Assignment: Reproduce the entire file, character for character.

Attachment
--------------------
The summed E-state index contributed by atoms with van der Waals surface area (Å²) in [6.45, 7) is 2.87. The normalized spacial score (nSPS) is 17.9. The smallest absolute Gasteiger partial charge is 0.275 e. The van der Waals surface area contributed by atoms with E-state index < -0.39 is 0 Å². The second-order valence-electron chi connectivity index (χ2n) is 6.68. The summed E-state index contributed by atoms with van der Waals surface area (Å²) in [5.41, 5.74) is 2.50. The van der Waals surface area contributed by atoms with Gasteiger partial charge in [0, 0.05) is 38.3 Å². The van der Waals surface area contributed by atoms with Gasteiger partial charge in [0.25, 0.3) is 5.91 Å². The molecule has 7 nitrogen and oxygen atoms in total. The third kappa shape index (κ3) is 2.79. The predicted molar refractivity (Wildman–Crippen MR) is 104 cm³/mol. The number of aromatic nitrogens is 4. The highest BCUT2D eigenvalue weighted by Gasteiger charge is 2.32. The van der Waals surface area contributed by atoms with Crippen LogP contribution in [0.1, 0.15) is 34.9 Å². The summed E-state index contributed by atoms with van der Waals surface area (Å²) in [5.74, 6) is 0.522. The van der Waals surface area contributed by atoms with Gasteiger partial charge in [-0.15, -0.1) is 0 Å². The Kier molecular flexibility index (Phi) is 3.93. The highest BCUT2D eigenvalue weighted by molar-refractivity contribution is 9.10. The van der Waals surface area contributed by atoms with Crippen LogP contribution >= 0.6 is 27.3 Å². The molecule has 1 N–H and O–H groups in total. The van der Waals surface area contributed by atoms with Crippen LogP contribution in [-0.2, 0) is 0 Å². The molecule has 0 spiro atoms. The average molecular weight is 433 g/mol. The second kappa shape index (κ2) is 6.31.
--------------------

The summed E-state index contributed by atoms with van der Waals surface area (Å²) in [6.45, 7) is 2.87. The normalized spacial score (nSPS) is 17.9. The smallest absolute Gasteiger partial charge is 0.275 e. The van der Waals surface area contributed by atoms with E-state index < -0.39 is 0 Å². The second-order valence-electron chi connectivity index (χ2n) is 6.68. The summed E-state index contributed by atoms with van der Waals surface area (Å²) in [5.41, 5.74) is 2.50. The van der Waals surface area contributed by atoms with Gasteiger partial charge in [0, 0.05) is 38.3 Å². The van der Waals surface area contributed by atoms with Gasteiger partial charge in [0.25, 0.3) is 5.91 Å². The molecule has 7 nitrogen and oxygen atoms in total. The third kappa shape index (κ3) is 2.79. The predicted molar refractivity (Wildman–Crippen MR) is 104 cm³/mol. The number of aromatic nitrogens is 4. The highest BCUT2D eigenvalue weighted by Gasteiger charge is 2.32. The van der Waals surface area contributed by atoms with Crippen LogP contribution in [0.1, 0.15) is 34.9 Å². The summed E-state index contributed by atoms with van der Waals surface area (Å²) in [5.74, 6) is 0.522. The van der Waals surface area contributed by atoms with Gasteiger partial charge in [-0.15, -0.1) is 0 Å². The Kier molecular flexibility index (Phi) is 3.93. The highest BCUT2D eigenvalue weighted by molar-refractivity contribution is 9.10. The van der Waals surface area contributed by atoms with Crippen LogP contribution >= 0.6 is 27.3 Å². The molecule has 1 N–H and O–H groups in total. The van der Waals surface area contributed by atoms with Crippen LogP contribution in [-0.2, 0) is 0 Å². The molecule has 0 spiro atoms. The average molecular weight is 433 g/mol. The second kappa shape index (κ2) is 6.31.